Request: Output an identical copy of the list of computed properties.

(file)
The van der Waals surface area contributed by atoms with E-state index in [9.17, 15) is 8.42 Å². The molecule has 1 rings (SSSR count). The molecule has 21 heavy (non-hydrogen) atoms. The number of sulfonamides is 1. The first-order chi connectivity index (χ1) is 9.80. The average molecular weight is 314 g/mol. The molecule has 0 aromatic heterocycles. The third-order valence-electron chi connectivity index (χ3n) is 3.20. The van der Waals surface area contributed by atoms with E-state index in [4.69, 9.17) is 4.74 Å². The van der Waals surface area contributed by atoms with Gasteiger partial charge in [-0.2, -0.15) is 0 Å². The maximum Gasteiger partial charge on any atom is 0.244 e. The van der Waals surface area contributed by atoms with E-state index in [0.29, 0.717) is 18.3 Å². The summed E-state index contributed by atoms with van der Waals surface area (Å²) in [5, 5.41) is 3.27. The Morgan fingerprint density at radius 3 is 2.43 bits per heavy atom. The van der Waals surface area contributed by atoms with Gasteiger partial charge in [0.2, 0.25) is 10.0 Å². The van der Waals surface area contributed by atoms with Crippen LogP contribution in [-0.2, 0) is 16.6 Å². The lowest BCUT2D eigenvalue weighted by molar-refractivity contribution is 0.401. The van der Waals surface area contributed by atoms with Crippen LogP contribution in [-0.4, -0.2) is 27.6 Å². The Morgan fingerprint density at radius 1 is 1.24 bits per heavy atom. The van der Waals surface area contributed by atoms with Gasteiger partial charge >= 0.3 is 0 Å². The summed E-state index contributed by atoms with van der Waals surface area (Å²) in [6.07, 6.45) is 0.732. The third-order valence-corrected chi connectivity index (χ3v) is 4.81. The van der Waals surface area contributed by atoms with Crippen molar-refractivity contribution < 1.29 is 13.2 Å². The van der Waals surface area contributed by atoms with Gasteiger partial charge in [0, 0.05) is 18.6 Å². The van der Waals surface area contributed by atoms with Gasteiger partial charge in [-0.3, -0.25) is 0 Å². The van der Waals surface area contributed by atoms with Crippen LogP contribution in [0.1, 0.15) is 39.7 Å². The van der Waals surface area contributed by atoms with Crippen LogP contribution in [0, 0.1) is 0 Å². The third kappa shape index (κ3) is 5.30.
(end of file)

The van der Waals surface area contributed by atoms with E-state index in [9.17, 15) is 8.42 Å². The molecule has 1 rings (SSSR count). The molecule has 21 heavy (non-hydrogen) atoms. The number of sulfonamides is 1. The first-order chi connectivity index (χ1) is 9.80. The average molecular weight is 314 g/mol. The molecule has 0 aromatic heterocycles. The third-order valence-electron chi connectivity index (χ3n) is 3.20. The van der Waals surface area contributed by atoms with E-state index in [4.69, 9.17) is 4.74 Å². The van der Waals surface area contributed by atoms with Gasteiger partial charge in [-0.2, -0.15) is 0 Å². The maximum Gasteiger partial charge on any atom is 0.244 e. The van der Waals surface area contributed by atoms with E-state index in [0.29, 0.717) is 18.3 Å². The summed E-state index contributed by atoms with van der Waals surface area (Å²) in [5, 5.41) is 3.27. The Morgan fingerprint density at radius 3 is 2.43 bits per heavy atom. The van der Waals surface area contributed by atoms with Gasteiger partial charge in [0.2, 0.25) is 10.0 Å². The van der Waals surface area contributed by atoms with Crippen LogP contribution in [-0.2, 0) is 16.6 Å². The lowest BCUT2D eigenvalue weighted by molar-refractivity contribution is 0.401. The van der Waals surface area contributed by atoms with Crippen LogP contribution in [-0.4, -0.2) is 27.6 Å². The Morgan fingerprint density at radius 1 is 1.24 bits per heavy atom. The van der Waals surface area contributed by atoms with Gasteiger partial charge >= 0.3 is 0 Å². The summed E-state index contributed by atoms with van der Waals surface area (Å²) in [6.07, 6.45) is 0.732. The third-order valence-corrected chi connectivity index (χ3v) is 4.81. The van der Waals surface area contributed by atoms with Crippen molar-refractivity contribution < 1.29 is 13.2 Å². The van der Waals surface area contributed by atoms with Gasteiger partial charge in [0, 0.05) is 18.6 Å². The van der Waals surface area contributed by atoms with Gasteiger partial charge in [-0.3, -0.25) is 0 Å². The van der Waals surface area contributed by atoms with Crippen LogP contribution in [0.1, 0.15) is 39.7 Å². The van der Waals surface area contributed by atoms with Crippen LogP contribution in [0, 0.1) is 0 Å². The third kappa shape index (κ3) is 5.30.